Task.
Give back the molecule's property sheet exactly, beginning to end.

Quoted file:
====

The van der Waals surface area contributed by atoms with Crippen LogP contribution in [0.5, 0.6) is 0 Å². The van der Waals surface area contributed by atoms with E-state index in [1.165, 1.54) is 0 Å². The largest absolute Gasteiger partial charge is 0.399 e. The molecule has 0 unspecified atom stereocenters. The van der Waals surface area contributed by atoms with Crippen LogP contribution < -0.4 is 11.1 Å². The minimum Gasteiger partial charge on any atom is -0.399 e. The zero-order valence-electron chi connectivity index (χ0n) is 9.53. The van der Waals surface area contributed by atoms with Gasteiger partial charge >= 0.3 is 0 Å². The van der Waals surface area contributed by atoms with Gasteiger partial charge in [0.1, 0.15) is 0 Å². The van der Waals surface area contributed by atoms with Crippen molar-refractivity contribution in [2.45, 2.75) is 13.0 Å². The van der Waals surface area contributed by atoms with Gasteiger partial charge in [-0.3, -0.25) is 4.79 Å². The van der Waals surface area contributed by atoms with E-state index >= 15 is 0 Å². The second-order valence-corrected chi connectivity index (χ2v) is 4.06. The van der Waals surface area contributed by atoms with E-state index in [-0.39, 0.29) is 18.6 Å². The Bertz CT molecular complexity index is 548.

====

The van der Waals surface area contributed by atoms with Crippen LogP contribution in [0.5, 0.6) is 0 Å². The van der Waals surface area contributed by atoms with E-state index in [1.165, 1.54) is 0 Å². The largest absolute Gasteiger partial charge is 0.399 e. The molecule has 0 unspecified atom stereocenters. The van der Waals surface area contributed by atoms with Crippen LogP contribution < -0.4 is 11.1 Å². The minimum Gasteiger partial charge on any atom is -0.399 e. The zero-order valence-electron chi connectivity index (χ0n) is 9.53. The van der Waals surface area contributed by atoms with Gasteiger partial charge >= 0.3 is 0 Å². The van der Waals surface area contributed by atoms with Gasteiger partial charge in [0.1, 0.15) is 0 Å². The van der Waals surface area contributed by atoms with Crippen molar-refractivity contribution in [2.45, 2.75) is 13.0 Å². The van der Waals surface area contributed by atoms with Gasteiger partial charge in [-0.3, -0.25) is 4.79 Å². The van der Waals surface area contributed by atoms with E-state index >= 15 is 0 Å². The second-order valence-corrected chi connectivity index (χ2v) is 4.06. The van der Waals surface area contributed by atoms with E-state index in [-0.39, 0.29) is 18.6 Å². The Bertz CT molecular complexity index is 548.